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MH370: Malaysia could reopen search for lost flight. Why now? – National

Malaysian officials have signaled their willingness to reopen the search for MH370 if “compelling” new evidence emerges.

Despite it being 10 years since Malaysia Airlines MH370 vanished over the southern Indian Ocean, capturing global attention and sparking a decade of theories over the doomed flight’s final location, Malaysian Prime Minister Anwar Ibrahim said on Monday his government’s position remains the same.

“We have taken the position that if there is a compelling case, evidence that it needs to be re-opened, we’re certainly happy to re-open,” he told reporters in Melbourne, Australia.

“Whatever needs to be done must be done.”

Click to play video: 'Mysterious giant metal cylinder washes up on Australian beach'

Mysterious giant metal cylinder washes up on Australian beach

Ibrahim comments come after a U.S. company that tried to find the plane in 2018 proposed a fresh search in the southern Indian Ocean.

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Malaysian Transport Minister Anthony Loke said on Sunday he would invite the firm, Ocean Infinity, to brief him on its latest “no find, no fee” proposal. If the evidence is credible, he said, he will seek cabinet’s approval to sign a new contract to resume the search.

“The government is steadfast in our resolve to locate MH370,” Loke told a memorial event on Sunday marking the 10th anniversary of jet’s disappearance.

“We really hope the search can find the plane and provide truth to the next-of-kin.”

Click to play video: 'MH370 families hope mistakes ‘are not repeated’ after investigation report'

MH370 families hope mistakes ‘are not repeated’ after investigation report

Loke’s response sparked tears of joy in some family members at the memorial, The Associated Press reported.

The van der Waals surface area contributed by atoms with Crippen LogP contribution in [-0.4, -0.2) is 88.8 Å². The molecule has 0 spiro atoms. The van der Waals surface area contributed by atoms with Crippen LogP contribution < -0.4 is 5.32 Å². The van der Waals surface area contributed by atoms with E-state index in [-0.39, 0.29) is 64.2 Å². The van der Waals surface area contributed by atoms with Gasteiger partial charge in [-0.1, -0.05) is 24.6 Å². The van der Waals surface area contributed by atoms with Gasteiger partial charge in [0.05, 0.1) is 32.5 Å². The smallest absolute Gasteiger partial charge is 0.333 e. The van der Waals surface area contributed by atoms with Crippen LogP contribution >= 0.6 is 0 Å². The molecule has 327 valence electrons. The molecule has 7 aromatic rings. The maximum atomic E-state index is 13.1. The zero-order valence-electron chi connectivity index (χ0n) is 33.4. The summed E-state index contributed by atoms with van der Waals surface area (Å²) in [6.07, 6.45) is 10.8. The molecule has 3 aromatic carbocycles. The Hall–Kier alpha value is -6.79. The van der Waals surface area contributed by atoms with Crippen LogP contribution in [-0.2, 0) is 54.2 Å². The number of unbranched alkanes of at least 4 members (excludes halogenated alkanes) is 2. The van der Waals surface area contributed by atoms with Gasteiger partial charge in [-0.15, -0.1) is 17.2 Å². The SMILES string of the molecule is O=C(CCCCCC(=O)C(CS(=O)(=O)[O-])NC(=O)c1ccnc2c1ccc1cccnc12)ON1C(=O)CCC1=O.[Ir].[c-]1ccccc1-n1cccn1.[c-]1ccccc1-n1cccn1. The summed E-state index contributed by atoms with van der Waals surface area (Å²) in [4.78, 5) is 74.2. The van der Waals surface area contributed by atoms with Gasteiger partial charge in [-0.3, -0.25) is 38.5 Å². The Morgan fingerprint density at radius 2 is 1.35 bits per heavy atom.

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“No matter if it is 10 years, 20 years or more, as long as we are still alive … we will not cease to press for the truth. We believe the truth will eventually come to light,” said Bai Zhong, from China, whose wife was on the plane.

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Search company has better technology: CEO

MH370, a Boeing 777 plane, vanished from radar shortly after taking off on March 8, 2014. It was carrying 239 people, mostly Chinese nationals, to Beijing from Malaysia’s capital Kuala Lumpur.

Satellite data showed the plane deviated from its flight path to head over the southern Indian Ocean, where it is believed to have crashed.

Click to play video: 'Search for missing MH370 plane officially ends'

Search for missing MH370 plane officially ends

An expensive multinational search failed to turn up any clues, although debris washed ashore on the east African coast and Indian Ocean islands.

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A private search in 2018 by Ocean Infinity also found nothing.

V.P.R. Nathan, a member of the Voice MH370 next-of-kin group, said Ocean Infinity initially planned a search last year, but it was delayed by the delivery of a new fleet. It is now on track to resume the hunt, he said.

Ocean Infinity has improved its technology since its 2018 search, CEO Oliver Plunkett told the New Straits Times.

“We now feel in a position to be able to return to the search for MH370,” he said.

“We’ve been working with many experts, some outside of Ocean Infinity, to continue analyzing the data in the hopes of narrowing the search area down to one in which success becomes potentially achievable.”

Click to play video: 'Daughter of flight MH370 passenger says it’s ‘not time to give up’ on search for plane'

Daughter of flight MH370 passenger says it’s ‘not time to give up’ on search for plane

On the fifth anniversary of MH370’s disappearance, Malaysian officials made the same statement as they did over the past 24 hours. Ocean Infinity also said at the time it hoped to resume the hunt with better technology it obtained in the past year.

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A Malaysian-led independent investigation report released in July 2018 showed lapses in the government’s response, and raised the possibility of “intervention by a third party.”

Investigators have said the cause of the disappearance can’t be determined until the wreckage and the plane’s black boxes are found. The report reiterated Malaysia’s assertion the plane was deliberately diverted and flown for over seven hours after severing communications.

However, the investigation said there was no evidence of abnormal behaviour or stress in the two pilots that could lead them to hijack the plane.

All the other passengers were also cleared by police and had no pilot training.

— with files from The Associated Press and Reuters

&copy 2024 Global News, a division of Corus Entertainment Inc.

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